Content Continues Below

With the big Nintendo Switch presentation in Tokyo, Japan only days away, fans are undoubtedly at the edge of their seats, just waiting for any tidbit of Switch related news to hit. And while this next morsel might not be news, per se, it’s definitely something that will amp up the hype.

Nvidia’s CEO, Jen-Hsun Huang, gave the opening keynote speech at CES 2017 this week, and was kind enough to chat with the press for an hour to answer questions after he addressed the crowd. During the sit down, he not only touched base on the company’s breakthroughs regarding advancements in AI technology, but also made a comment about the Switch when asked if Nintendo’s newest system “fit in” at all with Nvidia’s Shield TV ecosystem.

This was Huang’s response:

Nintendo Switch is a game console. It’s very Nintendo. That entire experience is going to be very Nintendo. The beauty of that company, the craft of that company, the philosophy of that company—they’re myopically, singularly focused on making sure that the gaming experience is amazing, surprising, and safe for young people, for children. Their dedication to their craft, that singular dedication, is quite admirable. When you guys all see Switch, I believe people are going to be blown away, quite frankly. It’s really delightful.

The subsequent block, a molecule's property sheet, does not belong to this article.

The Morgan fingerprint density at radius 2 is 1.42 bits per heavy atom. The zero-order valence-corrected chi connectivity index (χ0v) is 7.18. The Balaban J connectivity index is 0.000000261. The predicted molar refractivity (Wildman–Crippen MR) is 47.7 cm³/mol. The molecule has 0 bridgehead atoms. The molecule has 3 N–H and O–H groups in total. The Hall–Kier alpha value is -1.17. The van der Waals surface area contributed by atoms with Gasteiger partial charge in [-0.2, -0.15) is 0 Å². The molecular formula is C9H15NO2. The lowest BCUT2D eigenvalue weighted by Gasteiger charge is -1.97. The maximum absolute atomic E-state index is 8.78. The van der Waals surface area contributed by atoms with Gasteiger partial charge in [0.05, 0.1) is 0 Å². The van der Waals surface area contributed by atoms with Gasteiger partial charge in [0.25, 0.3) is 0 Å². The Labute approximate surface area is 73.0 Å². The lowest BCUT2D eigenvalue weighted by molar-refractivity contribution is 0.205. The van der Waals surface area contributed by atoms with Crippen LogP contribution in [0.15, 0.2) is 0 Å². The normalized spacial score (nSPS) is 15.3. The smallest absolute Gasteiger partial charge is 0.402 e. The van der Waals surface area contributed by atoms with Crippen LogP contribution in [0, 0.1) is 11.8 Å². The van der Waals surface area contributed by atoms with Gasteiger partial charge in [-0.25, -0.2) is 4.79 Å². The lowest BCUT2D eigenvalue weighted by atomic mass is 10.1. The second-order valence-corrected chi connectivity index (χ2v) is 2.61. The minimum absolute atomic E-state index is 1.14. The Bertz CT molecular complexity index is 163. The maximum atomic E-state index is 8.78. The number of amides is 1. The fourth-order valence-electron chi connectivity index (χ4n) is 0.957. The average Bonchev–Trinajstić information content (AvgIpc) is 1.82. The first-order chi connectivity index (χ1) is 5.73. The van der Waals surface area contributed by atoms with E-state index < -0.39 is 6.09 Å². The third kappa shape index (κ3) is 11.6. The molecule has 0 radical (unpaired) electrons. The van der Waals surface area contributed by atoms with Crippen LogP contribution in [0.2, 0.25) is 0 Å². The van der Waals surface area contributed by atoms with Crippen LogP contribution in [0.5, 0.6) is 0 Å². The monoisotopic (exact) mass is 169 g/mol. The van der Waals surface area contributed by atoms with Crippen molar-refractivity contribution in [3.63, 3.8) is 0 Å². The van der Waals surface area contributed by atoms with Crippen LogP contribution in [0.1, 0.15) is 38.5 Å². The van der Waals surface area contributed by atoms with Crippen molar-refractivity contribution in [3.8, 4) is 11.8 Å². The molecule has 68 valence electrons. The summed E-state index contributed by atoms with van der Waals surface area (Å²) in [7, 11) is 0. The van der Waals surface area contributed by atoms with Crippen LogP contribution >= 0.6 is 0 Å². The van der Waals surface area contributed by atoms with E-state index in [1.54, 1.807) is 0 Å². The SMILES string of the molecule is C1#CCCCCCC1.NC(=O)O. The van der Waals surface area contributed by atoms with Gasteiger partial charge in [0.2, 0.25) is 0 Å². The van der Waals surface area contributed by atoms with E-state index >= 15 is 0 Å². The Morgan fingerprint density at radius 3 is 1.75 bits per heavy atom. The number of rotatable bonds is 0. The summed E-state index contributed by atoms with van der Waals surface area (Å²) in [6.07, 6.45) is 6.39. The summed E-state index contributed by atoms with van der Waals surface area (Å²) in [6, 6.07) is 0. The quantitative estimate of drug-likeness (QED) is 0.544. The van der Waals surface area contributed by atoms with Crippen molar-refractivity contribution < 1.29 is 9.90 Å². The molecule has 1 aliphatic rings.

Huang did make sure to note that the Switch has nothing to do with AI after he praised the Switch. That might not exactly be news to the world, but the aforementioned acclaim of both Nintendo and the Switch, and the respect he holds for both, was nevertheless a very satisfying answer from a businessman so deeply integrated into a world of advanced technologies.


Leave a Comment

Written by Lauren Ganos
Creative Director, Managing Editor

Designer and writer by day, gamer by night, Lauren dreams big when it comes to creative endeavors. Perhaps that's why she's taken on the roles of creative director and managing editor for Nintendo Wire. If she had a video game superhero alias, it might just be The Visionary, a true keeper of imaginative order.